College Basketball Recruiting: The 10 Best 'Project Players' in 2015 Class
College basketball recruiting occasionally turns up a ready-made gem such as Jabari Parker, but there are far more prospects out there who need plenty of work and coaching to reach their full potential. Just because a player is considered a “project” at an early stage of his development doesn’t mean he won’t be a college star before he’s done.
One youngster from the class of 2015 who has a great chance to follow that trajectory is Isaiah Briscoe. The New Jersey product has a scorer's mentality and attacks the basket with abandon, but he'll need to develop more of a perimeter game to survive as a 6'3" shooting guard in college.
Herein is a closer look at Briscoe and nine more high school seniors-to-be who have a lot of growing up to do, but they could become awfully impressive players at the end of that road. The prospects are ranked primarily based on how good they'll eventually be, though consideration is still given to where they stand currently.
10. Tyler Lydon
Tall, skinny forwards have made Jim Boeheim’s 2-3 zone one of the most feared defenses in the country, but that bit of typecasting will take a lot of work in the case of Syracuse commit Tyler Lydon (right).
The 6’8”, 181-pounder hasn’t shown much of a defensive presence so far, focused as he’s been on honing his jump shot.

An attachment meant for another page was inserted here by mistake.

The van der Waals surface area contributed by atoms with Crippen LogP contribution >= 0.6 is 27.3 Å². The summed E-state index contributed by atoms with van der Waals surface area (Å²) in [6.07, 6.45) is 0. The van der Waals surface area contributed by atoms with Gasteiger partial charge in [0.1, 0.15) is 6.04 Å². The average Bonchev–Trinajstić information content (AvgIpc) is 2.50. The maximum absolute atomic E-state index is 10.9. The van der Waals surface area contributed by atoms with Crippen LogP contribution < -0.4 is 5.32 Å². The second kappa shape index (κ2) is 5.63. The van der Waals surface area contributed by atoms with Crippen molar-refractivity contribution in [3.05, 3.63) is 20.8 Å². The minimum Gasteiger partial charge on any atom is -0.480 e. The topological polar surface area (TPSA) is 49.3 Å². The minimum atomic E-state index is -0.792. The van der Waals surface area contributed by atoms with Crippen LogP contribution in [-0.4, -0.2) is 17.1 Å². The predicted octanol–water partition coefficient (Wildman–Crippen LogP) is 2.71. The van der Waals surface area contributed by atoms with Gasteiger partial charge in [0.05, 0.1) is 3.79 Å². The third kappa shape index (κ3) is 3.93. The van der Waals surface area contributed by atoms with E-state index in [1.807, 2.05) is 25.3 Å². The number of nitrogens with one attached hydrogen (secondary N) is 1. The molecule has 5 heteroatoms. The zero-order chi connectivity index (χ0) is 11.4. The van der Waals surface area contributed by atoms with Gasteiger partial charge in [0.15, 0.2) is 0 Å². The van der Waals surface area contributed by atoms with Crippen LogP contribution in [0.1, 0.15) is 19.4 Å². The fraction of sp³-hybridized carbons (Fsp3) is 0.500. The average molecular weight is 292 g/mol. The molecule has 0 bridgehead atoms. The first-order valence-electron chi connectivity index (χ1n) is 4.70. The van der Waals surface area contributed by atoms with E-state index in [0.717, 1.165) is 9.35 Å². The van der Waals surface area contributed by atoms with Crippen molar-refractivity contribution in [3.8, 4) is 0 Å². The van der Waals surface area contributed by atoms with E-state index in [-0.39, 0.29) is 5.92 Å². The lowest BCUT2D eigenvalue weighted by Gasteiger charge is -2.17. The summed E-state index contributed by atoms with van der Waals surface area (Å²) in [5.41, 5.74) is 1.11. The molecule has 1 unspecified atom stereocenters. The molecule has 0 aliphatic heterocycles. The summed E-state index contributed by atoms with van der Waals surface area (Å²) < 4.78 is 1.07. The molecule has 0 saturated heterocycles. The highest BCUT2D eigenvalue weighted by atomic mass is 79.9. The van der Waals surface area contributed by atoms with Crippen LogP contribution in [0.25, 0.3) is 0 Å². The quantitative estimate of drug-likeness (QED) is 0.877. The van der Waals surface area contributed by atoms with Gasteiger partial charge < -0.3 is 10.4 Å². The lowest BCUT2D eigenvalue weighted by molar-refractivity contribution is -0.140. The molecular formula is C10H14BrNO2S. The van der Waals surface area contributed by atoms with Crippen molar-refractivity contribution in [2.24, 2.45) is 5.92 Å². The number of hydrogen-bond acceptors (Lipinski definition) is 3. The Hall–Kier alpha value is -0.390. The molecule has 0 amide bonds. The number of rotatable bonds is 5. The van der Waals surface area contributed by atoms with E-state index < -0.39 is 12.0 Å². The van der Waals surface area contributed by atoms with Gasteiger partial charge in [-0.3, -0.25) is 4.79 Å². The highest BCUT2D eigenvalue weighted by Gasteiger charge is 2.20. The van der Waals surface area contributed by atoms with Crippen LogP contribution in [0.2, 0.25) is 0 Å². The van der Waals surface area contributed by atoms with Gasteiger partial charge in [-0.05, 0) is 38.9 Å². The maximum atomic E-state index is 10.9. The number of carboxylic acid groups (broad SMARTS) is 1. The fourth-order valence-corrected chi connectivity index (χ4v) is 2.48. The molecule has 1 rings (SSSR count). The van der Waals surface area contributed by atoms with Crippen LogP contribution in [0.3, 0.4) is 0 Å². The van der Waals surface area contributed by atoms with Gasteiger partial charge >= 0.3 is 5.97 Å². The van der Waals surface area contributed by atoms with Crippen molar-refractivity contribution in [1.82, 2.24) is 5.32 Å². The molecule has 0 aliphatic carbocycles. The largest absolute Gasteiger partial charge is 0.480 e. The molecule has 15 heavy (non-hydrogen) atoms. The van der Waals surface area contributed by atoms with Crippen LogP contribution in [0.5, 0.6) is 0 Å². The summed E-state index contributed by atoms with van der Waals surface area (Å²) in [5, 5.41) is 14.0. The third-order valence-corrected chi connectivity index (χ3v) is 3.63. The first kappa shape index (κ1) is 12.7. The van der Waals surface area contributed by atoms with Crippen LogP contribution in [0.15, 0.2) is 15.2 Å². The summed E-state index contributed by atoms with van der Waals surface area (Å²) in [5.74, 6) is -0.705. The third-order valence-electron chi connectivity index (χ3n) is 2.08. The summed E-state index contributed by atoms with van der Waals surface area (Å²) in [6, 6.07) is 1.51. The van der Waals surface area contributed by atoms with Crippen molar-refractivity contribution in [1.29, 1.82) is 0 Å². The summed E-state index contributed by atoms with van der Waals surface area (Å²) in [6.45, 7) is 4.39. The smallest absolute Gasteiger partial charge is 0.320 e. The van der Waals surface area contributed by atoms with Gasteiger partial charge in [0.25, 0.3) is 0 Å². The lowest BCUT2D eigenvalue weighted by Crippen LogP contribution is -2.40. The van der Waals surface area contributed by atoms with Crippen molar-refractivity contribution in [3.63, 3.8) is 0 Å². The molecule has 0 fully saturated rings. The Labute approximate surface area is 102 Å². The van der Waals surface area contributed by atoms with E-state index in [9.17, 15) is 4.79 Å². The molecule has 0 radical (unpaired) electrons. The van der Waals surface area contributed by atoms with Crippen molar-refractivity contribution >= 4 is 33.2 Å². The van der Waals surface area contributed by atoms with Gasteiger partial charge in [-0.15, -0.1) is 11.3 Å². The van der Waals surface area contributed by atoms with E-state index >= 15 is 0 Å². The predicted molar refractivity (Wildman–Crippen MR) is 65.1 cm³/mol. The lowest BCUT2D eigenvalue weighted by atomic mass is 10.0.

Lydon is a terrific catch-and-shoot threat with three-point range, but he (even with his improving rebounding) brings very little else to the table right now.
If he’s going to help the Orange, he’ll need not only improved defensive skills but also lots of extra muscle and some added versatility on offense.
9. Kendall Small
Like many of the players on this list, Kendall Small can lean on his defense as his primary asset. Unlike the rest of that group, Small stands 5’11” and 170 pounds.
The ultra-quick point guard is a fine penetrator in addition to being a ball hawk, but neither his passing nor his shooting is ready to handle elite competition.
Fortunately for him, he’s headed to an Oregon program whose coach, Dana Altman, just finished developing the similarly skilled Johnathan Loyd into a top Pac-12 point guard.
8. Horace Spencer
With his 6’9” length and outstanding athletic ability, Horace Spencer boasts a predictably terrific shot-blocking game.
The high-flying forward is also a productive rebounder, though adding bulk to his 212 pounds would help keep him from being pushed around under the boards.
The biggest area for Spencer to develop, though, is on offense, where he rarely accomplishes anything that isn’t a dunk. Either a jump shot or a back-to-the-basket game would quickly elevate Spencer out of niche-starter territory.
7. Alex Owens
Neither Alex Owens’ height (6’8”) nor his unremarkable leaping ability makes him a sure thing as a collegiate power forward.
The bruising Floridian’s next-level hopes lie with his knack for overpowering the opposition, and he’s shown plenty of ability to throw his 240 pounds around on the glass.
However, that playing style demands an ability to score with your back to the basket, and Owens has yet to find his footing there.